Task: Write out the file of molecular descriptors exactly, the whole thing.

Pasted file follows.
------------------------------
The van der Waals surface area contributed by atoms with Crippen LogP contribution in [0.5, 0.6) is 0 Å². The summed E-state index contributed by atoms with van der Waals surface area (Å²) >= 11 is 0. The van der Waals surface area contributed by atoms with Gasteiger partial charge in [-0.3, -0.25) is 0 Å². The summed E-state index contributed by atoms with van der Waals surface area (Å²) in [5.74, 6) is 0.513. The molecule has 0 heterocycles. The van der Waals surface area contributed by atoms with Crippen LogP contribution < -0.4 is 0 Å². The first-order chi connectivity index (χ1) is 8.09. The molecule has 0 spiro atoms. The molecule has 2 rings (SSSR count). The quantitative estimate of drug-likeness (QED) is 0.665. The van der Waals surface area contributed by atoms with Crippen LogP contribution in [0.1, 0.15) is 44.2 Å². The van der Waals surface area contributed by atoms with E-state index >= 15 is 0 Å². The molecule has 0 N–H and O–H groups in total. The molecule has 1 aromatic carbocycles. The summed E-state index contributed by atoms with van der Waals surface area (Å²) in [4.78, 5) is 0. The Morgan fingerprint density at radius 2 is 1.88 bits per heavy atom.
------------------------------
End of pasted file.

The van der Waals surface area contributed by atoms with Crippen LogP contribution in [0.5, 0.6) is 0 Å². The summed E-state index contributed by atoms with van der Waals surface area (Å²) >= 11 is 0. The van der Waals surface area contributed by atoms with Gasteiger partial charge in [-0.3, -0.25) is 0 Å². The summed E-state index contributed by atoms with van der Waals surface area (Å²) in [5.74, 6) is 0.513. The molecule has 0 heterocycles. The van der Waals surface area contributed by atoms with Crippen LogP contribution < -0.4 is 0 Å². The first-order chi connectivity index (χ1) is 8.09. The molecule has 0 spiro atoms. The molecule has 2 rings (SSSR count). The quantitative estimate of drug-likeness (QED) is 0.665. The van der Waals surface area contributed by atoms with Crippen LogP contribution in [0.1, 0.15) is 44.2 Å². The van der Waals surface area contributed by atoms with E-state index >= 15 is 0 Å². The molecule has 0 N–H and O–H groups in total. The molecule has 1 aromatic carbocycles. The summed E-state index contributed by atoms with van der Waals surface area (Å²) in [4.78, 5) is 0. The Morgan fingerprint density at radius 2 is 1.88 bits per heavy atom.